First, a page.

If My Partner Commits Fraud, Can I be Personally Liable?

"Who is accountable" in red letters on white background with hand holding question mark in reference to LLC liability

Like the answer to many legal questions, it depends. If you are unaware that your partner is committing the fraud, it is unlikely that a court will pierce the corporate veil to attach liability to your personal assets. Even so, the LLC as a whole may be held vicariously liable, which could in turn lead to bankruptcy and dissolution of the company.

However, if you are aware that your partner is committing the fraud or should be aware based on your position in the company, then you may be held personally liable. This may fall under a gross negligence theory, in that you are grossly negligent to trying to stop the fraud. Personal liability may also be justified by the court in that, as a member of the LLC, you are likely profiting from the illegal activity of which you are aware. 

Are Members of an LLC Personally Liable for the Debts of the Business?

What happens if there is no fraudulent conduct, but the LLC goes bankrupt and has unpaid debts? Usually, the members are fully shielded from the liability of this debt. However, a few exceptions do exist:

  • When an owner signs a “personal guarantee”- with this arrangement, one of the owners signs an agreement making the owner personally liable for a debt if the company is unable to pay it. A member can also offer up specific personal property as collateral.
  • When the debt is induced by fraud- essentially, the member was either reckless in the borrowing or spending of money or misrepresented having proper funding to form the company in the first place. If determined that the debt was due to fraud, a court may allow a creditor to pursue the member’s personal assets to pay off the debt.
  • Co-mingling company money with personal finances – members need to be careful not to co-mingle corporate and personal bank accounts or use any company money for personal purposes. Otherwise, a court might find the members are simply using the LLC as their “alter ego” and that they are therefore not entitled to the limited liability.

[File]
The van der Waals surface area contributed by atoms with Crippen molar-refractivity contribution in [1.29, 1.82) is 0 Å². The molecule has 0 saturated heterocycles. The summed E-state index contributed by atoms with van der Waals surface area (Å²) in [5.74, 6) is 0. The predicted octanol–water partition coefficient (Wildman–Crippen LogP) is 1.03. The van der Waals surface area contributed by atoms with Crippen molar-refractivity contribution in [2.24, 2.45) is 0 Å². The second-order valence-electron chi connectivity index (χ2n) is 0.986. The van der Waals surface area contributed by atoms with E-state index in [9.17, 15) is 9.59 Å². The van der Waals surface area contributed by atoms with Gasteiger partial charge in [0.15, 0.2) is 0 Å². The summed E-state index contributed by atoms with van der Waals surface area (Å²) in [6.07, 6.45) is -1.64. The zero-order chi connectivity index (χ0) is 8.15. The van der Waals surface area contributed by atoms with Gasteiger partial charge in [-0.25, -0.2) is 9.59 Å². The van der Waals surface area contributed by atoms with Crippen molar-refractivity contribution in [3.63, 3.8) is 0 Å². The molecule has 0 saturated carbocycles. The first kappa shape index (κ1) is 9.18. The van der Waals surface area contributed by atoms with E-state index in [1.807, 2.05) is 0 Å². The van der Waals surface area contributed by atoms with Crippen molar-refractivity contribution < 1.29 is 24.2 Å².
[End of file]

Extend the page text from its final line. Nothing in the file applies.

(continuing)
Am I personally liable for debt of S-Corporation?

S-Corporation simply refers to how a company is taxed, it is not a type of entity. S-Corporation status does not affect the limited liability protections offered in an LLC. Therefore, a court can still pierce the corporate veil, regardless of whether the company has S-Corporation status or not. 

Suing an LLC with No Assets

If you find yourself on the other side of the matter trying to obtain a payment from an insolvent LLC, you may be able to pierce the corporate veil using any of the above justifications. If you think it is possible to obtain the debt from an individual member in the event the company unable to pay, it is important to include the individual member in the complaint when filing a lawsuit to recover. 

EPGD Business Law is located in beautiful Coral Gables, West Palm Beach and historic Washington D.C. Call us at (786) 837-6787, or contact us through the website to schedule a consultation.

*Disclaimer: this blog post is not intended to be legal advice. We highly recommend speaking to an attorney if you have any legal concerns. Contacting us through our website does not establish an attorney-client relationship.*

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Eric Gros-Dubois

Eric P. Gros-Dubois founded EPGD Business Law in 2013 and is the current head of the firm’s corporate, estate planning, and tax practice, and manages the firm’s Washington D.C. office. With a JD and MBA, and a specialization in finance, Eric is able to step back and view the legal world through a commercial lens while also acting as a trusted business advisor for his clients. He does his best to be solutions oriented, and tries to think like a business owner, not just a lawyer.


*The following comments are not intended to be treated as legal advice. The answer to your question is limited to the basic facts presented. Additional details may heavily alter our assessment and change the answer provided. For a more thorough review of your question please contact our office for a consultation.

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